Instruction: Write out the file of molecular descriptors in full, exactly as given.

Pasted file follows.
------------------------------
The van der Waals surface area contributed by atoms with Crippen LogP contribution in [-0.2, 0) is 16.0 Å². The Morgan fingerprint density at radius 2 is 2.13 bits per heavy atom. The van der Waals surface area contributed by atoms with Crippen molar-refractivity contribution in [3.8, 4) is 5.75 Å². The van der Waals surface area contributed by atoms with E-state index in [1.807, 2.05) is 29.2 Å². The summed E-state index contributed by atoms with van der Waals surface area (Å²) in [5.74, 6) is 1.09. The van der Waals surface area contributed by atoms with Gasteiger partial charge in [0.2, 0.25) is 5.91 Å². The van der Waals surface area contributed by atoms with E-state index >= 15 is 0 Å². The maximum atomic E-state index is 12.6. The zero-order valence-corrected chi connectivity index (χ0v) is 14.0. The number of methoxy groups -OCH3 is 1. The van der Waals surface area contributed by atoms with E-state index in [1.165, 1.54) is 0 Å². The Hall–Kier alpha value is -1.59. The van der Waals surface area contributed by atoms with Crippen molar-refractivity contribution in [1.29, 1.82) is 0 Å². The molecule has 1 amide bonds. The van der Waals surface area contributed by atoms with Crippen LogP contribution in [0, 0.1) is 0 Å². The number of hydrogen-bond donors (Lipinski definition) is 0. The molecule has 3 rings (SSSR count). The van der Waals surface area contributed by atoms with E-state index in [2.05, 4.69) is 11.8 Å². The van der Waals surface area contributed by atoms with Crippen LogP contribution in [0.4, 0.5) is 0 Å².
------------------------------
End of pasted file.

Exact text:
The van der Waals surface area contributed by atoms with Crippen LogP contribution in [-0.2, 0) is 16.0 Å². The Morgan fingerprint density at radius 2 is 2.13 bits per heavy atom. The van der Waals surface area contributed by atoms with Crippen molar-refractivity contribution in [3.8, 4) is 5.75 Å². The van der Waals surface area contributed by atoms with E-state index in [1.807, 2.05) is 29.2 Å². The summed E-state index contributed by atoms with van der Waals surface area (Å²) in [5.74, 6) is 1.09. The van der Waals surface area contributed by atoms with Gasteiger partial charge in [0.2, 0.25) is 5.91 Å². The van der Waals surface area contributed by atoms with E-state index >= 15 is 0 Å². The maximum atomic E-state index is 12.6. The zero-order valence-corrected chi connectivity index (χ0v) is 14.0. The number of methoxy groups -OCH3 is 1. The van der Waals surface area contributed by atoms with E-state index in [1.165, 1.54) is 0 Å². The Hall–Kier alpha value is -1.59. The van der Waals surface area contributed by atoms with Crippen molar-refractivity contribution in [1.29, 1.82) is 0 Å². The molecule has 1 amide bonds. The van der Waals surface area contributed by atoms with Crippen LogP contribution in [0, 0.1) is 0 Å². The number of hydrogen-bond donors (Lipinski definition) is 0. The molecule has 3 rings (SSSR count). The van der Waals surface area contributed by atoms with E-state index in [2.05, 4.69) is 11.8 Å². The van der Waals surface area contributed by atoms with Crippen LogP contribution in [0.4, 0.5) is 0 Å².